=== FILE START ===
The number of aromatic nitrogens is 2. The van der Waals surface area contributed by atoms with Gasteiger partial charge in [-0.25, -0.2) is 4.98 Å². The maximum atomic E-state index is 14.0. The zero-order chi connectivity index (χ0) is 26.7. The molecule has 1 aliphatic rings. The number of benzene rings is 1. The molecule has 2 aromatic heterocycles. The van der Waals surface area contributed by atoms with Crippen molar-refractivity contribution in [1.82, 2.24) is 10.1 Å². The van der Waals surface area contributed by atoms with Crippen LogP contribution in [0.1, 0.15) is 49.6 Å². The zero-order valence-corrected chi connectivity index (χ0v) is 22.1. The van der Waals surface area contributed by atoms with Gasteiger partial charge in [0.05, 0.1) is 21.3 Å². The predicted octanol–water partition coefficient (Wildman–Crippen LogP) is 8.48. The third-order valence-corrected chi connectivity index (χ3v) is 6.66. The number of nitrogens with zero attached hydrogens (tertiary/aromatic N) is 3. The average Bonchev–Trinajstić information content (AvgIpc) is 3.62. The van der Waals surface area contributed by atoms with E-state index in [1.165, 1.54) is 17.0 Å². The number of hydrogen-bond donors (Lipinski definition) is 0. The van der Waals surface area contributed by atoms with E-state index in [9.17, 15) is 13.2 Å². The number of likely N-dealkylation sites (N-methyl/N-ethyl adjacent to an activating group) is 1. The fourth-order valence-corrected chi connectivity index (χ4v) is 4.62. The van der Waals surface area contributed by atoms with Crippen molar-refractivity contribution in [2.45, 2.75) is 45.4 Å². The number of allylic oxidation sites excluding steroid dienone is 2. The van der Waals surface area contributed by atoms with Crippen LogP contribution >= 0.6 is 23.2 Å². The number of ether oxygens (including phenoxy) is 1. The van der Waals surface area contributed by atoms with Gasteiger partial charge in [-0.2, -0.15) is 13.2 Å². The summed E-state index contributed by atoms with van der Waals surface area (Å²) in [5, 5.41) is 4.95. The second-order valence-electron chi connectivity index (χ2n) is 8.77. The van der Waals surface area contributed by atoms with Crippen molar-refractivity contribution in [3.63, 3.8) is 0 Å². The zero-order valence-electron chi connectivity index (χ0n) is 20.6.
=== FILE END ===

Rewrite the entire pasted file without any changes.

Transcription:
The number of aromatic nitrogens is 2. The van der Waals surface area contributed by atoms with Gasteiger partial charge in [-0.25, -0.2) is 4.98 Å². The maximum atomic E-state index is 14.0. The zero-order chi connectivity index (χ0) is 26.7. The molecule has 1 aliphatic rings. The number of benzene rings is 1. The molecule has 2 aromatic heterocycles. The van der Waals surface area contributed by atoms with Crippen molar-refractivity contribution in [1.82, 2.24) is 10.1 Å². The van der Waals surface area contributed by atoms with Crippen LogP contribution in [0.1, 0.15) is 49.6 Å². The zero-order valence-corrected chi connectivity index (χ0v) is 22.1. The van der Waals surface area contributed by atoms with Gasteiger partial charge in [0.05, 0.1) is 21.3 Å². The predicted octanol–water partition coefficient (Wildman–Crippen LogP) is 8.48. The third-order valence-corrected chi connectivity index (χ3v) is 6.66. The number of nitrogens with zero attached hydrogens (tertiary/aromatic N) is 3. The average Bonchev–Trinajstić information content (AvgIpc) is 3.62. The van der Waals surface area contributed by atoms with E-state index in [1.165, 1.54) is 17.0 Å². The number of hydrogen-bond donors (Lipinski definition) is 0. The van der Waals surface area contributed by atoms with E-state index in [9.17, 15) is 13.2 Å². The number of likely N-dealkylation sites (N-methyl/N-ethyl adjacent to an activating group) is 1. The fourth-order valence-corrected chi connectivity index (χ4v) is 4.62. The van der Waals surface area contributed by atoms with Crippen molar-refractivity contribution in [2.45, 2.75) is 45.4 Å². The number of allylic oxidation sites excluding steroid dienone is 2. The van der Waals surface area contributed by atoms with Crippen LogP contribution >= 0.6 is 23.2 Å². The number of ether oxygens (including phenoxy) is 1. The van der Waals surface area contributed by atoms with Gasteiger partial charge in [-0.2, -0.15) is 13.2 Å². The summed E-state index contributed by atoms with van der Waals surface area (Å²) in [5, 5.41) is 4.95. The second-order valence-electron chi connectivity index (χ2n) is 8.77. The van der Waals surface area contributed by atoms with Crippen molar-refractivity contribution in [3.63, 3.8) is 0 Å². The zero-order valence-electron chi connectivity index (χ0n) is 20.6.